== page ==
By Inese A. Smith, Marita V. Grunts
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Extra resources for The Baltic States: Estonia, Latvia, Lithuania
He is the author of numerous articles and several books on indexing and abstracting, and has published The Conversion of Scripts, Indexing and Abstracting: an International Bibliography and Indexing from A to Z. He also contributes frequently to Journal of the American Society for Information Science, The Indexer and other professional journals. Ralph Lee Woodward, Jr. is Director of Graduate Studies at Tulane University, New Orleans, where he has been Professor of History since 1970. He is the author of Central America, a Nation Divided, 2nd ed.
Change and evolution were continuous and the emergence of the tripartite configuration of Estonian, Latvian, and Lithuanian took a considerable amount of time. The 'wandering of peoples' ended on the European continent two millennia ago and the Baltic-area populations stabilized as a collection of small tribal societies, each with its own political structure and leadership. We do not know what these people spoke, but the assumption has to be one of heterogeneity. Starting with the twelfth century, the eastern Baltic area witnessed the arrival of crusaders (the Teutonic Order), missionaries and merchants from the Holy Roman Empire, who found themselves having to fight and deal with such peoples as the Estonians, the Livs, the Curonians, the Semigallians, the Lettgallians, the Selonians, Lithuanians, the Samogitians, and the Yatvingians.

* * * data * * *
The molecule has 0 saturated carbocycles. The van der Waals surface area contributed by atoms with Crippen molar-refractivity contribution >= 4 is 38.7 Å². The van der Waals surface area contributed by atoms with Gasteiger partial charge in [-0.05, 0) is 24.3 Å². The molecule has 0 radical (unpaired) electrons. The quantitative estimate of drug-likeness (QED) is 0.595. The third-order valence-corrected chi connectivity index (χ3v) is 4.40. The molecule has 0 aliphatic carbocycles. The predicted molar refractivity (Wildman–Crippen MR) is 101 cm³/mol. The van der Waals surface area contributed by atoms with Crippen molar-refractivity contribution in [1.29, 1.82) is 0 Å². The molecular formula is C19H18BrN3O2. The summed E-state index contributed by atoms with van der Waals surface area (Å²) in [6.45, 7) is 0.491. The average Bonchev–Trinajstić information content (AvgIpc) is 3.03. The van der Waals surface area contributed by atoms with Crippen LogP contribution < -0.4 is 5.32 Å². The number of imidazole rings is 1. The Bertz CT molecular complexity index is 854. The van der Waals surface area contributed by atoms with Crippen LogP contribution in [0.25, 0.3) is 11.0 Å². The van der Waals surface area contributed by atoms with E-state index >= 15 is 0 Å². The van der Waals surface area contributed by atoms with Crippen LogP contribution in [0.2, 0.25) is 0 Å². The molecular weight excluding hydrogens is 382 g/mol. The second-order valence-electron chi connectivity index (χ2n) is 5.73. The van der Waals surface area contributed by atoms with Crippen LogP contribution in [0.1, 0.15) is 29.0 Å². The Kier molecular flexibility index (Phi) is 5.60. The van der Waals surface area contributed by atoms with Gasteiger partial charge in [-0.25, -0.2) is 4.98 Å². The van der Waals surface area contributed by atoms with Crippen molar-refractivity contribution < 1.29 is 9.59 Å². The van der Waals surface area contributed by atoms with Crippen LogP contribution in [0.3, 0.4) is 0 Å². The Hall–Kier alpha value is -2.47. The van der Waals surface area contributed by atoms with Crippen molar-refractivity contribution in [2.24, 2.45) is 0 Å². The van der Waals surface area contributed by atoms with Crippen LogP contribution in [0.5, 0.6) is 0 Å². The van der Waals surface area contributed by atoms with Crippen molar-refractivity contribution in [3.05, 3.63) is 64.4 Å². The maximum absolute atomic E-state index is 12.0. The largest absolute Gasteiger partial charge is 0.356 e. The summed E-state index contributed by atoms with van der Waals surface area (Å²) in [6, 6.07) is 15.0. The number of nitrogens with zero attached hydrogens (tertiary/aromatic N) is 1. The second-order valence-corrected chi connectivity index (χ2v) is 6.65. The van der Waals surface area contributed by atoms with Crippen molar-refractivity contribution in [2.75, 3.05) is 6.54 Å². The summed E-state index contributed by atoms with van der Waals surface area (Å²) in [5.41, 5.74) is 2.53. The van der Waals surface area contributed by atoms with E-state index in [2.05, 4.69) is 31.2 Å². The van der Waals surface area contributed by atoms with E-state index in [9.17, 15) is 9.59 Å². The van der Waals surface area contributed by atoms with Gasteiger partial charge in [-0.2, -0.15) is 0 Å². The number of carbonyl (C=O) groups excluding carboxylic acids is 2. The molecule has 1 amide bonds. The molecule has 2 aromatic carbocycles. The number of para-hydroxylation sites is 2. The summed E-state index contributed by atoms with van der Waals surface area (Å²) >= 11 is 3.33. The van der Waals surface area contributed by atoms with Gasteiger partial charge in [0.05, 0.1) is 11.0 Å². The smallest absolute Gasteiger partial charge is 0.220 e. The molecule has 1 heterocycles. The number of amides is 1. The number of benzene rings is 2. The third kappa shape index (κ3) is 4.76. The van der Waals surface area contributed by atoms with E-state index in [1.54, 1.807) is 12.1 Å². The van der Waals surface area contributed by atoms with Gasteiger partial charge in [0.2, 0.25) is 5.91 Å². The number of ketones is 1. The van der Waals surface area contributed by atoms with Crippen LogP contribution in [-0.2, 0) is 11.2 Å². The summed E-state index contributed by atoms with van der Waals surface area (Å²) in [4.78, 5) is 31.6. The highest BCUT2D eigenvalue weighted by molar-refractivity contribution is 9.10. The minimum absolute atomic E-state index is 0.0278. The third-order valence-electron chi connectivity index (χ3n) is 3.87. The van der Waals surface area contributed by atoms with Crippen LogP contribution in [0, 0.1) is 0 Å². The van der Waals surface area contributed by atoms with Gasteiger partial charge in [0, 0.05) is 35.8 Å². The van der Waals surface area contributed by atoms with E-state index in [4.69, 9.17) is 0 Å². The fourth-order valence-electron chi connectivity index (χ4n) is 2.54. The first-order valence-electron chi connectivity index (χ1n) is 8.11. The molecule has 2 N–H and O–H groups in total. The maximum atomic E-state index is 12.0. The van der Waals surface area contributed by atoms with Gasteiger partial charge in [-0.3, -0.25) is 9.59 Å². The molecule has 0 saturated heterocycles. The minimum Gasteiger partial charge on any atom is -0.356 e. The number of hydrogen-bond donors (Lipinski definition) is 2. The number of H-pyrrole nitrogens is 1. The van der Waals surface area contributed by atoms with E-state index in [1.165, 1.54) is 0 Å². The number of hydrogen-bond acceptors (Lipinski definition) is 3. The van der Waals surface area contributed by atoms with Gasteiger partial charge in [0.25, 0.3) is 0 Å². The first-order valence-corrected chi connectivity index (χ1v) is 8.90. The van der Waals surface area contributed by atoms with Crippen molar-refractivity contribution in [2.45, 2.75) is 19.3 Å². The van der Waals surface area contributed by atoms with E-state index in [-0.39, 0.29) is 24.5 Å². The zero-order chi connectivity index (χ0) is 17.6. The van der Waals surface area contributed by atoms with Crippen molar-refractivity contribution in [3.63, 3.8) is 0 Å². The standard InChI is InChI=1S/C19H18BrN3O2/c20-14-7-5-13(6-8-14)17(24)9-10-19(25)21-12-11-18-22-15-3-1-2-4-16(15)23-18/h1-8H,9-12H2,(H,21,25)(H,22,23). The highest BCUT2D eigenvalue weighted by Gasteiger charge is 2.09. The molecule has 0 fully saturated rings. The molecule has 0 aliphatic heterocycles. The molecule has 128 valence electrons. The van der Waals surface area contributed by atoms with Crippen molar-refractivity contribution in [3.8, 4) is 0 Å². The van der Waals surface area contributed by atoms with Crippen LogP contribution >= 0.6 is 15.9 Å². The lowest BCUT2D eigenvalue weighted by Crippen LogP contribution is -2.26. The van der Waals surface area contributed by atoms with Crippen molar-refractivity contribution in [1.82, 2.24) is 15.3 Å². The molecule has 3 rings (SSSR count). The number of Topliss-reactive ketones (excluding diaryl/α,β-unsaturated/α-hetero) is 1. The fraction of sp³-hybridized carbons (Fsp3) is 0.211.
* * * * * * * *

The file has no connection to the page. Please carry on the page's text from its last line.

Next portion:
The Livonian Wars (1558-1583), the Polish-Swedish War (1600-1629), the Great Northern War (1700-1721), and many lesser conflicts in between brought into the Baltic arena the armies of a series of Russian Czars and Swedish kings, who battled first the weakening forces of the Livonian Confederation, then the soldiers of the Polish-Lithuanian Commonwealth, and finally, of course, each other. Numerous indigenous peoples participated in these conflicts as soldiers, but most of the population, being peasants, were as always on the receiving end of destruction and pillage.